The traditional method of analyzing corporate projects, referred to as capital budgeting, involves discounted cash flow computations to determine the project's net present value (NPV). This computation is done using the expected cash flows associated with a project, and works well for projects with characteristics that do not change over time. In practice, the management of projects is dynamic in nature, and managers have flexibility to make decisions as information is received over the life of a project. The actual cash flow that is realized in each year is usually greater than or less than the expected value, reflecting changing market conditions and managerial decisions. Many projects, especially those with a significant technological component, are characterized by a high degree of flexibility. This flexibility cannot easily be reflected within discounted cash flow analysis and an NPV computation. A more appropriate method for the evaluation of technology projects is real-options analysis.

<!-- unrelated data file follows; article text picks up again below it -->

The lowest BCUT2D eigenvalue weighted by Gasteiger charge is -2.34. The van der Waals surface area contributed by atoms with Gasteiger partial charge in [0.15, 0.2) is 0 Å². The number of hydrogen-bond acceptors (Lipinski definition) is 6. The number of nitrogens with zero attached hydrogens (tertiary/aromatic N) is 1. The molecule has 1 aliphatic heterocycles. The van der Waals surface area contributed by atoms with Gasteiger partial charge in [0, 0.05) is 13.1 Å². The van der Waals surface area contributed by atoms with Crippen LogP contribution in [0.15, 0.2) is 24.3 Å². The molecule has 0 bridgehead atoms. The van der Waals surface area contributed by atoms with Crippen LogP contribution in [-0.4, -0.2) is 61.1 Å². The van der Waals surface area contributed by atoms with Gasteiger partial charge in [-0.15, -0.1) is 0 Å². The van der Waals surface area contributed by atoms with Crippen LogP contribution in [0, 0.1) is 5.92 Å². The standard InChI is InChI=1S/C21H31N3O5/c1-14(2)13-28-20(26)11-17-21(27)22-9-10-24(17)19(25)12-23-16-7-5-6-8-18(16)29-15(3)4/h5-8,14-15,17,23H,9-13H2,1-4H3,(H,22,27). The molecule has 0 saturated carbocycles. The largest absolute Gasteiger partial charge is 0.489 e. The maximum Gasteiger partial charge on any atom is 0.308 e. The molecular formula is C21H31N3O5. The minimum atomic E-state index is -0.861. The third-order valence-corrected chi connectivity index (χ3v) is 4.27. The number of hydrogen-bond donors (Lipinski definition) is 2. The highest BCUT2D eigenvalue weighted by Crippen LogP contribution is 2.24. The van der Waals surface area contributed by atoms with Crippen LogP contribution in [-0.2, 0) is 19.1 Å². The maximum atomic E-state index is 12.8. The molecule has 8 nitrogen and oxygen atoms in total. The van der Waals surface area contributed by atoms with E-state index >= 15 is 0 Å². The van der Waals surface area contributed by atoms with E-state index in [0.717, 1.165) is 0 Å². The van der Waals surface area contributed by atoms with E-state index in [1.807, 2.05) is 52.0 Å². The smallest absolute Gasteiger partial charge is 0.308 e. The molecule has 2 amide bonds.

Real options analysis involves the application of option-pricing theory to the valuation of physical assets such as corporate projects. Option-pricing theory has been well developed and widely applied to financial assets such as stocks, commodities contracts, and foreign currency. Its application to real assets is a more recent phenomenon, with applications in venture capital investment (Li, ...